Read a letter from President Bush to American Children from January 29, 2002, which can be found at The White House Web site, available through the EDSITEment-reviewed resource Internet Public Library.
Explain to students that while it is important that we hear from the president about what he or she is doing as the leader of our nation, we also have a responsibility as citizens to make our views known to our leaders because their decisions affect us and represent what we as U.S. citizens stand for within the country and around the world. You can convey the following information or some variation to help students understand the part that the public plays in determining what happens in our country and beyond.
Explain that the U.S. is a democracy, which means that the people vote to elect the president, in our case, every four years. Every citizen over 18 years old is entitled to one vote. As U.S. citizens, it is important that we express our opinions to the president about the decisions he or she makes on our behalf. The president is supposed to represent us, which means that he or she is speaking for us when making decisions about what happens in our country and about how the U.S. acts towards other countries.
Even those too young to vote can let the president know what they think. On the Activities page of The American Presidency Web site, which is located on the Smithsonian National Museum of American History, available through the EDSITEment-reviewed resource American Memory Project at the Library of Congress, click on "Hands-on Activities" and then on "Children Write to the President." This online activity offers sample letters from children to Presidents Lincoln, Eisenhower, Kennedy, and Nixon. Read each letter to your students, showing them the originals (which are more authentic) as well as the transcripts (which are easier to read). Ask students for reactions to each letter, or use the "Think About It" questions to spark discussion.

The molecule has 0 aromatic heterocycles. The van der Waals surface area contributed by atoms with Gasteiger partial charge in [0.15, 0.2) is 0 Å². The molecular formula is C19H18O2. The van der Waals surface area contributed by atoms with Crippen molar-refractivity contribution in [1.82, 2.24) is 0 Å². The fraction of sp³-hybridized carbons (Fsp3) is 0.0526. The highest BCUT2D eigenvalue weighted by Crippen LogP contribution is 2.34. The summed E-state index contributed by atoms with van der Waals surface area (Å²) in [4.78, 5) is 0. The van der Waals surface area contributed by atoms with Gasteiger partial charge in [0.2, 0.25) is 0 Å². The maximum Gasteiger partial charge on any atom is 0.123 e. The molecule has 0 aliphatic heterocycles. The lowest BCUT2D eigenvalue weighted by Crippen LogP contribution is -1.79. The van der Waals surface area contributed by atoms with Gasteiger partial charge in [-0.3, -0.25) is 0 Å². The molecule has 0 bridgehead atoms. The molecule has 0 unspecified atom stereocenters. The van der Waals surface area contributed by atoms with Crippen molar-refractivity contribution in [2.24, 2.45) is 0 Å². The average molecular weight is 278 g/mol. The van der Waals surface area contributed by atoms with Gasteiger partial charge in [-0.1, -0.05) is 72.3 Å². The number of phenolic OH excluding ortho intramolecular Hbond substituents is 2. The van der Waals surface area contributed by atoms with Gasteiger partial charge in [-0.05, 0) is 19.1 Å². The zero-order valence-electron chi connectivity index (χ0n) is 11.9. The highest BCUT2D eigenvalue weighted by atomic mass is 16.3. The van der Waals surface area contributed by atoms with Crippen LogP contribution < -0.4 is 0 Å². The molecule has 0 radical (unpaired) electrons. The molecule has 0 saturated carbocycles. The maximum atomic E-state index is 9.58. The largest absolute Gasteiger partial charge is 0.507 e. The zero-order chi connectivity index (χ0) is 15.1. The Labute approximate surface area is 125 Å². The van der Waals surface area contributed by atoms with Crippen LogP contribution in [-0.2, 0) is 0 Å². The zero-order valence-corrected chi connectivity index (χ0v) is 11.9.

Ask students to write their own letters to the president, expressing their opinions on topics about which they feel strongly or have concern. Letter-writing tips are provided through the "Write Your Own" page of the "Children Write to the President" activity above. For ideas about current issues, you might want to review the White House News and Policies page or consult student-oriented online news sources, both available through the EDSITEment-reviewed resource Internet Public Library.
You might share some ideas about potential presidential priorities such as these:
Letters can be written using the writing process, including pre-writing, drafting, revising, editing, and publishing. You may want to use a planning worksheet to help students organize their thoughts. You can use or adapt this sample organizer entitled "Planning Your Letter to the President" and provided in pdf format. You may also want to write and share a sample letter using the format you want students to use. In addition to reviewing students' draft letters, you may want to have children exchange letters with a friend for a peer review. Once students are finished, the letters can be sent via e-mail, or children can address envelopes and send their letters to the White House through the mail.
As an alternative for children who cannot write yet, you can write a class letter where students dictate their ideas to you and you compose a group letter on a board, overhead, or projected computer screen.
Other Extension Activities
4 class periods